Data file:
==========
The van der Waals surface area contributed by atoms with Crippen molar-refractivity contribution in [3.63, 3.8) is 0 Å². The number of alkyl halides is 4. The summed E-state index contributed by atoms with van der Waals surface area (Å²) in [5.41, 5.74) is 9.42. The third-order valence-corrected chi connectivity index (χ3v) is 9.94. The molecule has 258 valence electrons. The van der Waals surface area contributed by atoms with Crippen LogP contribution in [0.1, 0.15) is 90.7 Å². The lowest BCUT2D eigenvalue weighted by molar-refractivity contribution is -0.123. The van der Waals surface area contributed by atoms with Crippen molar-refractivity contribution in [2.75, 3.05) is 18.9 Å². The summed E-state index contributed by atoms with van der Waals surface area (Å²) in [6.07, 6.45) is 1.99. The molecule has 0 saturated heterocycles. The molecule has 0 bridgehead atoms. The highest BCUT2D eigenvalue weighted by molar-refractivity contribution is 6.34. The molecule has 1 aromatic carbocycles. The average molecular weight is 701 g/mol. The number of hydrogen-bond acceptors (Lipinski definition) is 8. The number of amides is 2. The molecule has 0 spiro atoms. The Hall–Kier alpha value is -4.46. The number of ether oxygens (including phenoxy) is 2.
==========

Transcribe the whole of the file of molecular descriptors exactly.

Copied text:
The van der Waals surface area contributed by atoms with Crippen molar-refractivity contribution in [3.63, 3.8) is 0 Å². The number of alkyl halides is 4. The summed E-state index contributed by atoms with van der Waals surface area (Å²) in [5.41, 5.74) is 9.42. The third-order valence-corrected chi connectivity index (χ3v) is 9.94. The molecule has 258 valence electrons. The van der Waals surface area contributed by atoms with Crippen LogP contribution in [0.1, 0.15) is 90.7 Å². The lowest BCUT2D eigenvalue weighted by molar-refractivity contribution is -0.123. The van der Waals surface area contributed by atoms with Crippen molar-refractivity contribution in [2.75, 3.05) is 18.9 Å². The summed E-state index contributed by atoms with van der Waals surface area (Å²) in [6.07, 6.45) is 1.99. The molecule has 0 saturated heterocycles. The molecule has 0 bridgehead atoms. The highest BCUT2D eigenvalue weighted by molar-refractivity contribution is 6.34. The molecule has 1 aromatic carbocycles. The average molecular weight is 701 g/mol. The number of hydrogen-bond acceptors (Lipinski definition) is 8. The number of amides is 2. The molecule has 0 spiro atoms. The Hall–Kier alpha value is -4.46. The number of ether oxygens (including phenoxy) is 2.